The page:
But in 2007, the lineup was a hodgepodge. Rios - Wells - Johnson at the top of the order and just an irregular lineup throughout. I wonder how the players performed as a result of that. Well, it seemed like the team just couldn't put it together hitting-wise in 2007 as Wells, Overbay, and Johnson had significantly worse seasons.

It will be interesting to see what Gibbons brings to the table in 2013. He has been given alot of tools. The team has already pretty agreed that the top four of the lineup will be Reyes - Cabrera - Bautista - Encarnacion, with Lind, Lawrie, Rasmus, Arencibia (Buck), and Bonafacio / Izturis wrapping the lineup. Of course with Lind, Rasmus, and Arencibia being inconsistent, that part of the order will undoubtably change. Gibbons clearly has the tenacity to move the lineup around based on performance and will undoubtably ruffle sensitive feathers (think Rasmus) in doing so.

Certainly, Gibbons personality is much much different than Farrell. John Farrell seems to be an accountant out there, uncomfortable with his emotions, very much under control and not really having the ability to manage a large group of players. Gibbons on the other hand, even by this press conference, seems to be quite emotional and passionate. The players will need to get used to his style of leadership and passion.

It will be interesting to see how Gibbons manages the running game with speed being an incredible weapon this year with Reyes, Bonafacio, and Davis on the team (and Gose late in the summer). Both Gibbons and Gaston underutilized the running game, while Farrell might have overexploited it. I expect to see Rajai stay put a fair bit more and expect to see alot more discipline on the basepaths. Still, I hope to see about 120 stolen bases in total from the club next year, with Bonafacio, Reyes and Davis leading the pack. I hope to see Davis utilized late in the game for running speed especially if a Lind, Rasmus, or Arencibia gets on base.

It will also be interesting to see how Gibbons utlilizes the defensive shift, which John Farrell used extensively in 2012.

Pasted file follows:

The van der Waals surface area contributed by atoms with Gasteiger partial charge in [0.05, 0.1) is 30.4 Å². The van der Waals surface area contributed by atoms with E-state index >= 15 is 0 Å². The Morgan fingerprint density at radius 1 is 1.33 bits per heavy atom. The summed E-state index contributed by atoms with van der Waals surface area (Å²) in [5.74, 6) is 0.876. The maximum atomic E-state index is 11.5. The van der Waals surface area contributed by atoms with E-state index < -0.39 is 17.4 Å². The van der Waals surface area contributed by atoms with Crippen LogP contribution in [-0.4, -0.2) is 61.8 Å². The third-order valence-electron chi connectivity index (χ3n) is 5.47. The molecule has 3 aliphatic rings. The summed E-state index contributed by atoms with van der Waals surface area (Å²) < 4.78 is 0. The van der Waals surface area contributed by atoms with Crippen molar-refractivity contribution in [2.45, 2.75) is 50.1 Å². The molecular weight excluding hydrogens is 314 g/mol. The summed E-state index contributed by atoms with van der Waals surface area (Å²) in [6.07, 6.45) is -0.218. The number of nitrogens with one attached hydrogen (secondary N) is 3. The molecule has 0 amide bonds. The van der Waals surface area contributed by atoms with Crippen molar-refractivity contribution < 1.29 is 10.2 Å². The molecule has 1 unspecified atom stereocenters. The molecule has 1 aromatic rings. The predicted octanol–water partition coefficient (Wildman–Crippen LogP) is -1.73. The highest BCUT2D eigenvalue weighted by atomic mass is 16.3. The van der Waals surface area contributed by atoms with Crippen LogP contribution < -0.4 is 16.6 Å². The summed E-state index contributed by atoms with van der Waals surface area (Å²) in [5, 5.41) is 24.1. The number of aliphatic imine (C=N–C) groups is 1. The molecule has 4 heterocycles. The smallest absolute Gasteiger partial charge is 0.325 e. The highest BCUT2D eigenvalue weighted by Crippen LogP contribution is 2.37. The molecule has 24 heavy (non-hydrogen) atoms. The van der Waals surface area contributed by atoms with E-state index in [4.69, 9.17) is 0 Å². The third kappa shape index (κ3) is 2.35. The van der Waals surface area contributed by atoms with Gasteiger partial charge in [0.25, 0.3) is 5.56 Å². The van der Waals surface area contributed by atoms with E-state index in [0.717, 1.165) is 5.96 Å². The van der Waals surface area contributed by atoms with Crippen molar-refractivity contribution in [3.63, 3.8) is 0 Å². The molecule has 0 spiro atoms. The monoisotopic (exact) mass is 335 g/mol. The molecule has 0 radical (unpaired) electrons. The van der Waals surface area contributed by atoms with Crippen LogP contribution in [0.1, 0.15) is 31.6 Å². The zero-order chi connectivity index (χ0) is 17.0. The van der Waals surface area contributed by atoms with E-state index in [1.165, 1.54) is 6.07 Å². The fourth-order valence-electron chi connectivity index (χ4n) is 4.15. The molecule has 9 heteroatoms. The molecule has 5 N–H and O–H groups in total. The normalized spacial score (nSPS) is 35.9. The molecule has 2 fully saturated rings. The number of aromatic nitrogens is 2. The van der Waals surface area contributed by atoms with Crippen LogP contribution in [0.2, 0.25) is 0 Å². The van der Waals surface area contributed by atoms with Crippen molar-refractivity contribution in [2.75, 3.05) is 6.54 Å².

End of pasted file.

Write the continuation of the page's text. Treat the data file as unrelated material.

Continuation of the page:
Who will Gibbons bring to him as coaches? Don Wakamatsu (bench), Dwayne Murphy (hitting), Bruce Walton (pitching), Rivera, and Walker (bullpen) remain on the club right now.

I suspect that only Bruce Walton will remain (he was bullpen coach under Gibbons), but that Murphy and Wakamatsu might be gone. That wouldn't be terrible news. Wakamatsu was fired from the Mariners reportedly for a fracas between him and Figgins. Who will Gibbons will bring in as base coaches. Will the Jays see Ernie Whitt return as bench coach? Maybe see Roberto Alomar on the field as a base coach? With Anthopoulos at the helm, one never knows, but in the press conference, he promised an answer in the next couple of weeks.

Well, the transformation seems to be mostly complete. The Jays have depth at catching which I think they'll use to hire their final bench player, another starter, or even an experienced 2nd baseman. The AAA minor league seems sufficiently stocked in the outfield with Gose, Sierra, Perales, and Nanita. D'Arnaud will catch. Hughes, McCoy, Goins/Woodward, and Cooper will be in the infield. The pitching staff will be a mixed bag to be sure, but expect Jenkins to start in AAA.

The "why" behind Anthopolous' move is pretty clear. Anthopolous, in securing the mega-deal and hiring a manager he knows quite well, is pretty much putting the season and the success of the Jays on his shoulders. By hiring someone who is a known, Anthopolous cannot blame anyone else but himself if the Jays do not succeed next year. He's putting that on himself, and that's an admirable thing.

What's clear is that there are more moves to come as this crazy off-season continues.